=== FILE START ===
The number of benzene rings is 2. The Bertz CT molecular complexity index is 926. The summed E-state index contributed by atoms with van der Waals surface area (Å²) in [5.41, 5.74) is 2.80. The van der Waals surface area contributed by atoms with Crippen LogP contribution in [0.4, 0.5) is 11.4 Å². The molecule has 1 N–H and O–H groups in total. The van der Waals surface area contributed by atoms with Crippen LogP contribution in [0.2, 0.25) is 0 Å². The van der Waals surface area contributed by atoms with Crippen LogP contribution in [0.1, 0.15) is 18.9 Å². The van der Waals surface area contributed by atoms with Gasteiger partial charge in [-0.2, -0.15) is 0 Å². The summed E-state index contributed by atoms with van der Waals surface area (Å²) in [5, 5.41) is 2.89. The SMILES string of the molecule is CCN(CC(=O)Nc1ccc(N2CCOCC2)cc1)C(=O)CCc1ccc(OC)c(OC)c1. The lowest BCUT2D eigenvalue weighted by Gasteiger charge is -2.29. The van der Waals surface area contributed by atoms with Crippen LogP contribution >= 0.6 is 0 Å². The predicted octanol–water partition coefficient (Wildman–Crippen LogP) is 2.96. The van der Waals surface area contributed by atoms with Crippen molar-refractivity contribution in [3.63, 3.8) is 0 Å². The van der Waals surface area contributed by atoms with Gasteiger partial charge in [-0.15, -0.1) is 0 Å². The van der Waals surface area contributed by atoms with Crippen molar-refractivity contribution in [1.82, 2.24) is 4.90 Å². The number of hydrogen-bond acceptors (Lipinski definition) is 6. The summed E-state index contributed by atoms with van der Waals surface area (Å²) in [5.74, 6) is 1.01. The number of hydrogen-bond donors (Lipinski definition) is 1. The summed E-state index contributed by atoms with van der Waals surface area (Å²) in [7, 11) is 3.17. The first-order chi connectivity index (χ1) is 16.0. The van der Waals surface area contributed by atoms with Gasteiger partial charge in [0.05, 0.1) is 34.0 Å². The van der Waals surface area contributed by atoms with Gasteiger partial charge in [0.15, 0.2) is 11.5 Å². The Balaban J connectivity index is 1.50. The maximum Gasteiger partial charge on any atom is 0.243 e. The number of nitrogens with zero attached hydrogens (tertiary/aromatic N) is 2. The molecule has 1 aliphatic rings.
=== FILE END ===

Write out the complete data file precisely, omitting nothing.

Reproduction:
The number of benzene rings is 2. The Bertz CT molecular complexity index is 926. The summed E-state index contributed by atoms with van der Waals surface area (Å²) in [5.41, 5.74) is 2.80. The van der Waals surface area contributed by atoms with Crippen LogP contribution in [0.4, 0.5) is 11.4 Å². The molecule has 1 N–H and O–H groups in total. The van der Waals surface area contributed by atoms with Crippen LogP contribution in [0.2, 0.25) is 0 Å². The van der Waals surface area contributed by atoms with Crippen LogP contribution in [0.1, 0.15) is 18.9 Å². The van der Waals surface area contributed by atoms with Gasteiger partial charge in [-0.2, -0.15) is 0 Å². The summed E-state index contributed by atoms with van der Waals surface area (Å²) in [5, 5.41) is 2.89. The SMILES string of the molecule is CCN(CC(=O)Nc1ccc(N2CCOCC2)cc1)C(=O)CCc1ccc(OC)c(OC)c1. The lowest BCUT2D eigenvalue weighted by Gasteiger charge is -2.29. The van der Waals surface area contributed by atoms with Crippen LogP contribution >= 0.6 is 0 Å². The predicted octanol–water partition coefficient (Wildman–Crippen LogP) is 2.96. The van der Waals surface area contributed by atoms with Crippen molar-refractivity contribution in [3.63, 3.8) is 0 Å². The van der Waals surface area contributed by atoms with Gasteiger partial charge in [-0.15, -0.1) is 0 Å². The van der Waals surface area contributed by atoms with Crippen molar-refractivity contribution in [1.82, 2.24) is 4.90 Å². The number of hydrogen-bond acceptors (Lipinski definition) is 6. The summed E-state index contributed by atoms with van der Waals surface area (Å²) in [5.74, 6) is 1.01. The number of hydrogen-bond donors (Lipinski definition) is 1. The summed E-state index contributed by atoms with van der Waals surface area (Å²) in [7, 11) is 3.17. The first-order chi connectivity index (χ1) is 16.0. The van der Waals surface area contributed by atoms with Gasteiger partial charge in [0.05, 0.1) is 34.0 Å². The van der Waals surface area contributed by atoms with Gasteiger partial charge in [0.15, 0.2) is 11.5 Å². The Balaban J connectivity index is 1.50. The maximum Gasteiger partial charge on any atom is 0.243 e. The number of nitrogens with zero attached hydrogens (tertiary/aromatic N) is 2. The molecule has 1 aliphatic rings.